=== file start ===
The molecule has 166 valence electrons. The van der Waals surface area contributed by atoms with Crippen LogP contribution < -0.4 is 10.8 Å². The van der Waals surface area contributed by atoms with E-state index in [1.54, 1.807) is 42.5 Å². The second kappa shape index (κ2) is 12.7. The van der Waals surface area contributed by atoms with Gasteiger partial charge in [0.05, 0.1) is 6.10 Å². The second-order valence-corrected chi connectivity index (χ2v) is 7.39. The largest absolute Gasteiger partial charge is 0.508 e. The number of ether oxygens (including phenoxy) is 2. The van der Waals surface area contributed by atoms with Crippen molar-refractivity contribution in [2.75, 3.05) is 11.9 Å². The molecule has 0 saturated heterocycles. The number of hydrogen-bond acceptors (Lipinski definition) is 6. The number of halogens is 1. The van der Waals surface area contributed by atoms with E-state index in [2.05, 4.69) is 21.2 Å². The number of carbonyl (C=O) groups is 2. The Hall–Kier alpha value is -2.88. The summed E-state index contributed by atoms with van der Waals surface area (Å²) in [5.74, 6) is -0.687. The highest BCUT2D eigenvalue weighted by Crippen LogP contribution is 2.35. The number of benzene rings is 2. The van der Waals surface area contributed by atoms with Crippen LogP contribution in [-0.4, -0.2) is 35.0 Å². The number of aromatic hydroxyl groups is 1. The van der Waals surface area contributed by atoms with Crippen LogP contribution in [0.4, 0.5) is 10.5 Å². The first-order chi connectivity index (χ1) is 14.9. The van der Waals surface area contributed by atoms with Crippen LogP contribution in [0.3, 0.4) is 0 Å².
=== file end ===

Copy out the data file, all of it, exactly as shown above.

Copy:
The molecule has 166 valence electrons. The van der Waals surface area contributed by atoms with Crippen LogP contribution < -0.4 is 10.8 Å². The van der Waals surface area contributed by atoms with E-state index in [1.54, 1.807) is 42.5 Å². The second kappa shape index (κ2) is 12.7. The van der Waals surface area contributed by atoms with Gasteiger partial charge in [0.05, 0.1) is 6.10 Å². The second-order valence-corrected chi connectivity index (χ2v) is 7.39. The largest absolute Gasteiger partial charge is 0.508 e. The number of ether oxygens (including phenoxy) is 2. The van der Waals surface area contributed by atoms with Crippen molar-refractivity contribution in [2.75, 3.05) is 11.9 Å². The molecule has 0 saturated heterocycles. The number of hydrogen-bond acceptors (Lipinski definition) is 6. The number of halogens is 1. The van der Waals surface area contributed by atoms with E-state index in [2.05, 4.69) is 21.2 Å². The number of carbonyl (C=O) groups is 2. The Hall–Kier alpha value is -2.88. The summed E-state index contributed by atoms with van der Waals surface area (Å²) in [5.74, 6) is -0.687. The highest BCUT2D eigenvalue weighted by Crippen LogP contribution is 2.35. The number of benzene rings is 2. The van der Waals surface area contributed by atoms with Crippen LogP contribution in [-0.4, -0.2) is 35.0 Å². The number of aromatic hydroxyl groups is 1. The van der Waals surface area contributed by atoms with Crippen LogP contribution in [0.4, 0.5) is 10.5 Å². The first-order chi connectivity index (χ1) is 14.9. The van der Waals surface area contributed by atoms with Crippen LogP contribution in [0.3, 0.4) is 0 Å².